We are now in the process of researching and gathering material from early New York Digital Salon exhibitions and hope to create Web sites for all of them. In addition, we are also expanding the role of our Web site. Previously, it had served to document the exhibitions. Starting in 2001, we began developing it into an online digital art and new media resource with webcasts, links, essays, and other content. While other online organizations tend to focus on net art, we are planning to transfer our comprehensive approach to an online format. In keeping with our expanded role of producing events throughout the year, we have put several webcasts with curators and artists online. We also hope to have these transcribed into text and translated into several languages in order to make the site accessible internationally.
Phase Three: The New York Exhibition
Since publication deadlines are early, at this time we are still in the process of finalizing the venue for the New York exhibition. This information will be posted on our Web site by our October publication date. It is our hope that the Tenth Anniversary New York Digital Salon will be part of the new media and digital art renaissance now occurring in New York.
Phase Four: International Tour
As in the past, we plan to tour this exhibition internationally. We have received a grant from NESTA (the National Endowment for Science, Technology and the Arts) in the United Kingdom to research the educational content of an interactive digital art roadshow, which will encourage greater public understanding of this emerging medium. I will be working with Jeremy Gardiner, former New York Digital Salon juror and postgraduate pathway leader in Digital Arts for the London College of Music and Media. We hope to stage this roadshow in late 2003 and early 2004. It will consist of several conferences, panel discussions, exhibitions, screenings, and hands-on activities throughout the United Kingdom. We also hope to produce a documentary for BBC 4, as well as a Web site, Webcasts and a publication.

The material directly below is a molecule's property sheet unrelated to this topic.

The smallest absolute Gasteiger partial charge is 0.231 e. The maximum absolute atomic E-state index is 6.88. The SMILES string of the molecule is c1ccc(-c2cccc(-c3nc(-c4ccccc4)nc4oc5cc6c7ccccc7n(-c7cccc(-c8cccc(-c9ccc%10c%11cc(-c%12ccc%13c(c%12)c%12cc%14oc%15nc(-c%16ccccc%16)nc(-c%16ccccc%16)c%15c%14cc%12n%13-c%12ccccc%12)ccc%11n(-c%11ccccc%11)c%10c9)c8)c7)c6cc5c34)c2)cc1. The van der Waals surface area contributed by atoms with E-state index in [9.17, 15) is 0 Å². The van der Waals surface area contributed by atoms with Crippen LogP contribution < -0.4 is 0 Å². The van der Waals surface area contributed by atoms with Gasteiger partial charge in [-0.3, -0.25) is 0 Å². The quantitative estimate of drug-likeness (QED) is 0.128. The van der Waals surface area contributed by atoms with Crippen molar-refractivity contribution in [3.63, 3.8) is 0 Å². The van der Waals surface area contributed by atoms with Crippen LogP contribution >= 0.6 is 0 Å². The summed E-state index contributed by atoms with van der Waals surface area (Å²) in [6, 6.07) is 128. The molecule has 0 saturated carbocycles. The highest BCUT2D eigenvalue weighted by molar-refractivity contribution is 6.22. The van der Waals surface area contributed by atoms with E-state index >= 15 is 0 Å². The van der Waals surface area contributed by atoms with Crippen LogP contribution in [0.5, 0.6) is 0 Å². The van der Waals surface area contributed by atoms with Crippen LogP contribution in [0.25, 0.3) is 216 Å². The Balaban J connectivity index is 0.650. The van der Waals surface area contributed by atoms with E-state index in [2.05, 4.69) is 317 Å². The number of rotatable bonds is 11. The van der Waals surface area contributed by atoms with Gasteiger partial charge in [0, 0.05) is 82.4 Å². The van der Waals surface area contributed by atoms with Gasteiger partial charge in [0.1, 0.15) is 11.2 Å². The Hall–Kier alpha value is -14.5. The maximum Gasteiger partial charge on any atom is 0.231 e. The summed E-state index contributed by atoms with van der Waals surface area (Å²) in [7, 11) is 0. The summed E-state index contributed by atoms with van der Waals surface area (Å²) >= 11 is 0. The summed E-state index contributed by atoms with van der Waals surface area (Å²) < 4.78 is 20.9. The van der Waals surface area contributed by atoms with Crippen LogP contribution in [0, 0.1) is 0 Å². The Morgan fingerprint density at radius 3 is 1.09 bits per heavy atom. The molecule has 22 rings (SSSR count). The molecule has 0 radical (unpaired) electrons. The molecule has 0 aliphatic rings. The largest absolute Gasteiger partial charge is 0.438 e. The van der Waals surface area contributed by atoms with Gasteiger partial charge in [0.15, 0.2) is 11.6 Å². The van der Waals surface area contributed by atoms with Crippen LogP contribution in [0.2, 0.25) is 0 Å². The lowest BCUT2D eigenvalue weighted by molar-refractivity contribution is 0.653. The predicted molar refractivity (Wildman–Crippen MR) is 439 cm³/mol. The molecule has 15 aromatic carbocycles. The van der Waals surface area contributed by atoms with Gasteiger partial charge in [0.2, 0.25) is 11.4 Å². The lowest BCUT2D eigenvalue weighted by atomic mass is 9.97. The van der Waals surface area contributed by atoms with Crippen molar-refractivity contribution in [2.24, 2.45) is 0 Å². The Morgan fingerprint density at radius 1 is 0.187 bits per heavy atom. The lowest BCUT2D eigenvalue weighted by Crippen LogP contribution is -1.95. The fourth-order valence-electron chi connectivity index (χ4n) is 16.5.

Digital art and new media have emerged with the Internet and the widespread availability of digital tools has given artists with a Web site a global audience. This has allowed them to circumvent the traditional museum and gallery hierarchy and get significant public exposure for their work. It has made the Internet a valuable resource for those interested in digital art. While everyone I speak with agrees that this has had a very positive effect on the art form, I also believe that it is more important than ever to bring a curatorial perspective into play. This is one of the reasons why we brought together a group of international curators in the first place. It is through their eyes that we can see and learn how to decipher the evolving aesthetic that is digital art.
A Look to the Future
The New York Digital Salon is now entering a new phase of its development. Our original mission of providing an annual venue for digital art has been accomplished, as evidenced by the growing number of major museum and gallery exhibitions and their recognition of digital art as a major force in contemporary art. It is our intention to focus on the Tenth Anniversary New York Digital Salon for the next two years. The statement made by this year's curators is too important to last only for a single year. We are planning a wide range of events and activities, including the exhibition, an international symposium, public programs, artist talks, screenings, performances and an expanded Web site. I am also pleased to announce that we are in the process of establishing the New York Digital Salon as an independent non-profit organization. Having begun ten years ago as a project of NYC/ACM SIGGRAPH, the New York Digital Salon has always been a volunteer effort, with primary sponsorship and support coming from the School of Visual Arts. It will now take on a life of its own and continue to support and promote the use of digital tools to create contemporary art and music.
In closing, I would like to thank all of the people who have believed in and given their time and support to the New York Digital Salon over the years. In particular, I would like to mention Silas Rhodes, the founder of the School of Visual Arts, and President David Rhodes for their vision and support.
As we look toward the future, we should all take a moment in time to remember the past.